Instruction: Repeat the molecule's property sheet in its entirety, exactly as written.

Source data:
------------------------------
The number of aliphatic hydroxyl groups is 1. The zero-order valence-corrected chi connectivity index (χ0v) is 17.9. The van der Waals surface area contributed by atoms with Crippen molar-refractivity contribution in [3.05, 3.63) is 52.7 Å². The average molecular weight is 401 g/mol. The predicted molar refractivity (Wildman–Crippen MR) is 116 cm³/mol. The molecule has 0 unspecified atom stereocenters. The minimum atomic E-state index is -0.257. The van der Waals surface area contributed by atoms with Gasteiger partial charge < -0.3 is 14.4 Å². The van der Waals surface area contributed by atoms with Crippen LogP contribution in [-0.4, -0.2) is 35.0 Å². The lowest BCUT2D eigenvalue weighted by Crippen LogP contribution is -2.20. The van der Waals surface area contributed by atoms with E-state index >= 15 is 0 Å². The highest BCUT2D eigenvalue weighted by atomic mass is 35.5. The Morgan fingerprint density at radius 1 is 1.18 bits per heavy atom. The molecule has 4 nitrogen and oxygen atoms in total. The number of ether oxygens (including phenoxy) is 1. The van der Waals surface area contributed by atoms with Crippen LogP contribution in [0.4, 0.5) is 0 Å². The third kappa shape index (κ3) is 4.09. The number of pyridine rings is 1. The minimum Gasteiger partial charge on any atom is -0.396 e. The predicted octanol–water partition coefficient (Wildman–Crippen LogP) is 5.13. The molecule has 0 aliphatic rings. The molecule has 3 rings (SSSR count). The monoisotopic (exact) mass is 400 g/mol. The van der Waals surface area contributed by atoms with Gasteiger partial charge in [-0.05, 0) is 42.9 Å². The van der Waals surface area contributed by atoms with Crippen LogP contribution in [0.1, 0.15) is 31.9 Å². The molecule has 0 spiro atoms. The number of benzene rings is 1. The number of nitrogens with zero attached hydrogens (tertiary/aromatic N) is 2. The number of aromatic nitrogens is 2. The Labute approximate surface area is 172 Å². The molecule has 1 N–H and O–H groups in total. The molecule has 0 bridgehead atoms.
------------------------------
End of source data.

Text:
The number of aliphatic hydroxyl groups is 1. The zero-order valence-corrected chi connectivity index (χ0v) is 17.9. The van der Waals surface area contributed by atoms with Crippen molar-refractivity contribution in [3.05, 3.63) is 52.7 Å². The average molecular weight is 401 g/mol. The predicted molar refractivity (Wildman–Crippen MR) is 116 cm³/mol. The molecule has 0 unspecified atom stereocenters. The minimum atomic E-state index is -0.257. The van der Waals surface area contributed by atoms with Gasteiger partial charge < -0.3 is 14.4 Å². The van der Waals surface area contributed by atoms with Crippen LogP contribution in [-0.4, -0.2) is 35.0 Å². The lowest BCUT2D eigenvalue weighted by Crippen LogP contribution is -2.20. The van der Waals surface area contributed by atoms with E-state index >= 15 is 0 Å². The highest BCUT2D eigenvalue weighted by atomic mass is 35.5. The Morgan fingerprint density at radius 1 is 1.18 bits per heavy atom. The molecule has 4 nitrogen and oxygen atoms in total. The number of ether oxygens (including phenoxy) is 1. The van der Waals surface area contributed by atoms with Crippen LogP contribution in [0.4, 0.5) is 0 Å². The third kappa shape index (κ3) is 4.09. The number of pyridine rings is 1. The minimum Gasteiger partial charge on any atom is -0.396 e. The predicted octanol–water partition coefficient (Wildman–Crippen LogP) is 5.13. The molecule has 0 aliphatic rings. The molecule has 3 rings (SSSR count). The monoisotopic (exact) mass is 400 g/mol. The van der Waals surface area contributed by atoms with Gasteiger partial charge in [-0.05, 0) is 42.9 Å². The van der Waals surface area contributed by atoms with Crippen LogP contribution in [0.1, 0.15) is 31.9 Å². The molecule has 0 spiro atoms. The number of benzene rings is 1. The number of nitrogens with zero attached hydrogens (tertiary/aromatic N) is 2. The number of aromatic nitrogens is 2. The Labute approximate surface area is 172 Å². The molecule has 1 N–H and O–H groups in total. The molecule has 0 bridgehead atoms.